Jul 26, 2012 at 12:35 pm #1292346
I just returned from hiking the Long Trail in VT, which was 280+ mi in 16 days (+1 rest day), in which I carried about 12-13 pounds of BPW. I've spent most of my budget money on buying a new pack + sleeping bag before the LT trip, but now I'm looking to see what else I can cut out of my pack weight before I go hiking again in the White Mountains and the Adirondacks. I've already got some ideas, so I'll include both my LT gear list and my proposed improvements. My questions are below.
Weights are either exact (if I could find them online) or they have a ? next to them (in which case they are very approximate)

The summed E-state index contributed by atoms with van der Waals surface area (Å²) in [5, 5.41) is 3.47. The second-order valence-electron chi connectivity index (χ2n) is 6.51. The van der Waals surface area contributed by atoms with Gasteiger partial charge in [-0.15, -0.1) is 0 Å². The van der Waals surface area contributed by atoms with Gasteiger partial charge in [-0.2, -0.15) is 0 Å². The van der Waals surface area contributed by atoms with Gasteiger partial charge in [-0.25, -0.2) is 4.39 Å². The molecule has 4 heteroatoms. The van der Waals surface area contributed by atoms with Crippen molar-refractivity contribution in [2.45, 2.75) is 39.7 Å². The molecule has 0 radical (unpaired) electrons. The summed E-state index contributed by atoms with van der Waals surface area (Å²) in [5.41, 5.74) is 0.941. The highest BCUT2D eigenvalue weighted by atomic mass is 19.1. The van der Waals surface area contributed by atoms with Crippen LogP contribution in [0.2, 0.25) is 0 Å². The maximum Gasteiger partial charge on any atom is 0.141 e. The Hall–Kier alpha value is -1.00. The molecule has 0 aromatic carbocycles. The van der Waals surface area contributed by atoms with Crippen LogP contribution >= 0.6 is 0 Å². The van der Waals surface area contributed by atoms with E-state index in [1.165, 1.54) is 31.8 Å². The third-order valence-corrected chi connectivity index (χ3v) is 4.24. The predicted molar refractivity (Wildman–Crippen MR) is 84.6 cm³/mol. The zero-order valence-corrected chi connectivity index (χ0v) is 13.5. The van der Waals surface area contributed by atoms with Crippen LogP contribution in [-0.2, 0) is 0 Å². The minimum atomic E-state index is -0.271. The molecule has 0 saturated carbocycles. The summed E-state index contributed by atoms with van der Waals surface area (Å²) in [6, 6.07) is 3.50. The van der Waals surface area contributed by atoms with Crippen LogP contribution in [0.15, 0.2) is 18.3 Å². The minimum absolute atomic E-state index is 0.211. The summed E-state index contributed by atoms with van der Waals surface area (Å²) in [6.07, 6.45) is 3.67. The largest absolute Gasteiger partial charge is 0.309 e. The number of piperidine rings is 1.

Esbit Fuel Cube Stove – 3 oz (replace with Esbit Titanium, 0.4 oz and $14.95)
Tin foil Wind screen – 0.3 oz
MSR steel bowl – 4 oz
Steel Spoon – 4? oz (replace with Sea To Summit Alpha Light Spork, .3 oz and $6.950
Sleeping bag – EMS Velocity 35 Long – 31 oz (thinking about returning this to EMS to get $189 for a different bag)
Tent – REI Quarter Dome (minimalist shelter with poles, fly, and groundcloth weighs 54? oz). Doesn't keep the rain out well. (Possibly replace with REI Minimalist Bivy – Long, 17 oz and $109)
No Sleeping pad currently – I own a 14 oz Thermarest Z Lite (possible replace with Klymit Inertia X-Light, 6.1 oz and $89.95)
EMS Fleece 9? oz
Spare hiking socks
Sea to Summit Poncho – 13 oz (replace with Sierra Designs hurricane HP, 7 oz and $36.83)
Pack – Osprey Talon 44 – 38 oz
First Aid Kit -Haphazard materials in ziplock, about 12 oz (need new kit)
Water Treatment – Iodine tablets, coffee filters to prefilter – 3-4 oz